Article from the BBC website here, 2 October 2008.
I believe it is a rite of passage or maybe many rites, to have sartorial sins committed against one as a child. (My DD is lucky having relatives and friends who know what styles and colours look lovely on her.) Parents are the chief offenders, dressing kids in appalling clothes, followed by grandparents and fond relatives. Here are some of the reasons I’ve found:
- There was a discount on a bolt of fabric. Since Sewing Relative had bought so much, it stood to reason to make four matching outfits – skirts, shirts, ties, even trousers if they felt up to it.
- It was on sale. Four famous last words.
- It looked nice in the shop. But appalling on the poor little tyke who got stuffed into that frilly jacket or maroon flares.
- You’ll look just like me! Sometimes, just sometimes, that can work. But if it involves plaid, paisley, corduroy, velveteen or sparkles, just put the outfit down and walk away from the cash register …
- I wore one like that when I was a child! Fashions change. Sure, if you had a neat blue skirt or a plain white shirt, that would work in nearly every decade. But fluffy mohair sleeveless jackets from the early 1960s are an acquired taste.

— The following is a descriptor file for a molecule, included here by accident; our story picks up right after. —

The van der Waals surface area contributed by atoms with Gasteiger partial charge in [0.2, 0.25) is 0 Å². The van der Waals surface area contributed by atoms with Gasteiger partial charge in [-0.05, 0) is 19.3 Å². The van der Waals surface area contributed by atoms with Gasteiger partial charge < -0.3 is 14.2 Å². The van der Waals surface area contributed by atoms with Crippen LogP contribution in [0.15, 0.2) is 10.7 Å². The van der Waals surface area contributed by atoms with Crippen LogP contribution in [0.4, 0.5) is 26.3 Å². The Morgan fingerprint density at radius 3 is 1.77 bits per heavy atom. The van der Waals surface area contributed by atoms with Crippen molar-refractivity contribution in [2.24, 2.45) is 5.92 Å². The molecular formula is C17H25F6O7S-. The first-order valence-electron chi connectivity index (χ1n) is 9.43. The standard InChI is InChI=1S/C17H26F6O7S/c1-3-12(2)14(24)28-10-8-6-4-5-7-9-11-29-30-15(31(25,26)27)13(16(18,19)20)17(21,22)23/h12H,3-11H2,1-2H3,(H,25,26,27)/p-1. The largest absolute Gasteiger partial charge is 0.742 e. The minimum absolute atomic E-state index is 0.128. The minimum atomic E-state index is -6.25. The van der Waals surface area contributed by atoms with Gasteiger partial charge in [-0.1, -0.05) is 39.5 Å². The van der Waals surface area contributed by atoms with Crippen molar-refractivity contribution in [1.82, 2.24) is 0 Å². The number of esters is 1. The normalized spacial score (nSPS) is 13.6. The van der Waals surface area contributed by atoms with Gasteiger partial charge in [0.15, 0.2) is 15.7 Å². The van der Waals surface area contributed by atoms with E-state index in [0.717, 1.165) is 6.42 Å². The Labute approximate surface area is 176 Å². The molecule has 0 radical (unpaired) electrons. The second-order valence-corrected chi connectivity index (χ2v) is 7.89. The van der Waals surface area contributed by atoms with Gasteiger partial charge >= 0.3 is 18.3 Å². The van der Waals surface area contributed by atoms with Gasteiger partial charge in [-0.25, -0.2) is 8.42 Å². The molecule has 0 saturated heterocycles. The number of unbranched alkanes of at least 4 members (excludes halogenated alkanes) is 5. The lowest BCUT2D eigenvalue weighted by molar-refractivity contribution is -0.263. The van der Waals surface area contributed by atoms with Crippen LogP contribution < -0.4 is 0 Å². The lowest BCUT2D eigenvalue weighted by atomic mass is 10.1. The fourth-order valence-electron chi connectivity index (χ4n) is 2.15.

Some of the most humiliating moments of my childhood involved wearing the “wrong” thing. The wrong shorts for PE at school is a poor choice for a child who is already bullied. The out of date trousers, the haircut that was a decade out of date. I wish I could say that these were amusing incidents but judging by the embarrassment I recall from Young!Me, that’s unlikely. I know that some people say “Oh, you could be a trendsetter by wearing different things!” That presupposes that the poor blighter has a strong enough personality to rise above the humiliation of those who tease, chant, prod and pull remorselessly.
I enjoy reading Lindsay Weiss’s blog at Baby Center, who combines trendy tips and sensible advice with a good eye for proportion and co-ordination. She makes me think more about how I dress myself for my different roles and believe me, I haven’t given too much attention to that for a few years so it’s good to think about it. Now I need to think about how I dress my DD, my Pink and Purple Princess. She liked her ensemble of black and white striped babydoll top and black three-quarter leggings with pink transfer, plus hot pink shoes. She looked a whole lot better than me!
Of course I should think whether I am “spoiling” her with taking care over her choice of clothes. Or that I’m letting her get her own way because I had a rotten time with clothes as a kid. There are some who think I should “bend her” to my will rather than letting a 2.5 y-o choose her clothes in the morning. What would that achieve? I say “Pick your battles”. Establish ground rules (warm enough in winter, cool enough in summer), remove items from the wardrobe that are going to be contentious and hide them in my own, and then see what she comes up with. I’m not going to get fussed over what DD wears most times. If it looks odd I’ll say that DH chose the outfit. There are more important things to think about in this world.